In Our View: Changes in the 3rd

New plan has expected impacts on our corner of the state



The 3rd Congressional District of Southwest Washington will be getting flatter and more red, according to a plan announced Wednesday by the Washington State Redistricting Commission. The district currently served by U.S. Rep. Jaime Herrera Beutler, R-Camas, would lose its connection to liberal-leaning Olympia on its northern boundary and gain generally conservative Klickitat County on its eastern side.

Whether that’s good news or bad news depends on your political persuasion. Republicans in Southwest Washington certainly will toast the 3rd’s rightward shift as proper and long overdue, while area Democrats will mourn the metamorphosis. But the bigger bottom line is clear: No one should be surprised. Even casual political observers knew this was coming ever since Washington gained a 10th Congressional District as part of the redistricting procedure triggered by the 2010 Census. And as expected, the new plan positioned the 10th in and around liberal Olympia.

Sophisticated political junkies will intensely debate the myriad impacts of this change, but we don’t see it as overwhelming. Most folks in Olympia probably don’t think of themselves as Southwest Washingtonians but as Puget Sounders. We’re not sure if Klickitat County residents think of themselves as Southwest Washingtonians, but remaining in a basically conservative district should be enough to keep them happy.

The plan is not final, but already there are several noteworthy regional and state factors to ponder in the bipartisan proposal:

Herrera Beutler’s district would extend east of the Cascades, which means she will have more and different agriculture-related issues to deal with. Her new district would add about 86 miles along the Columbia River and would extend more than 250 miles, from Alderdale to Ilwaco.

In fact, it’s difficult to imagine a more diverse constituency for a member of Congress, ranging from coastal communities in Pacific County to large urban areas around Vancouver to the rainy west stretch of the Columbia River Gorge to orchards on the dry side in Klickitat County.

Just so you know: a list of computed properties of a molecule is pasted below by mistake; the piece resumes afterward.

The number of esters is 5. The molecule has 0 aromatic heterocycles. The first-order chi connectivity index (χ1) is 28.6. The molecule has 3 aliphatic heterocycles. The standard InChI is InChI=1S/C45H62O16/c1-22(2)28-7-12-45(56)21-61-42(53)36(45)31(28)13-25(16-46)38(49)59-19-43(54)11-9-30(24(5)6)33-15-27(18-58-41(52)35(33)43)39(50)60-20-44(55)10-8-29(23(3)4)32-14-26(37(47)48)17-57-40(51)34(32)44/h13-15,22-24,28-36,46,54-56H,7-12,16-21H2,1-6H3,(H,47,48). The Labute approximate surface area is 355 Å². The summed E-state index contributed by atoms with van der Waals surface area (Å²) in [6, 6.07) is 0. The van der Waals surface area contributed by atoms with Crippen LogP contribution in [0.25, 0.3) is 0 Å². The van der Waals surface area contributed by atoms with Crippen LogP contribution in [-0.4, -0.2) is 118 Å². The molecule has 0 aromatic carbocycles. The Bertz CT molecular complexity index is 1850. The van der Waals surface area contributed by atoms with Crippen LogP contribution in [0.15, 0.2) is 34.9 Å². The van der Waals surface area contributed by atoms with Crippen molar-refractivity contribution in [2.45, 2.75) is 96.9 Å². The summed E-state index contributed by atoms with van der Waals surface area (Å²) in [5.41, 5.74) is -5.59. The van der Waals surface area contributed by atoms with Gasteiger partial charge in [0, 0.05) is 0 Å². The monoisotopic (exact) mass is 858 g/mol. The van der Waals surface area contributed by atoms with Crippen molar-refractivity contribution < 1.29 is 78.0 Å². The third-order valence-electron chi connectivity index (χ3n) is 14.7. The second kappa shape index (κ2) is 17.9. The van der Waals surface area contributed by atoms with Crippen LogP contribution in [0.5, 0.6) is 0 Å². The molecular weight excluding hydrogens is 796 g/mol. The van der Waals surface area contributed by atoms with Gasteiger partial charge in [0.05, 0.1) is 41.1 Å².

Certainly, the 20,000-plus residents of Klickitat County are more conservative than constituents Herrera Beutler would lose in Olympia, but their political leanings should not be taken for granted. In presidential elections, Klickitat has favored both Democrats and Republicans, ranging from Michael Dukakis in 1988 to George W. Bush in 2004 and Barack Obama (by a mere 21 votes) in 2008.

Regarding statewide impacts, The Associated Press reports that the new plan would leave four “comfortably” Republican districts, including the 3rd, and five Democratic-leaning districts, including the 10th, plus what is expected to be a swing district, the 1st in the state’s northwest corner.

No incumbents would have to move, a bit different than what is seen in current unofficial plans for legislative districts, where five legislators (including state Rep. Ed Orcutt of Kalama in the 18th District) likely will see their residences shift to other districts.

Soon after the new 10th District’s location was announced, Olympia Democrat Denny Heck — a graduate of Columbia River High School who fell short in a bid for the 3rd Congressional seat — announced his candidacy in the new district. So did Republican Dick Muri, a Pierce County Council member.

All of which means that 2012 will bring an abundance of exciting news for both Republicans and Democrats. Buckle up for a wild ride, and remain ready to closely scrutinize the candidates and the issues as newly redistricted Washington moves into a new era of political drama.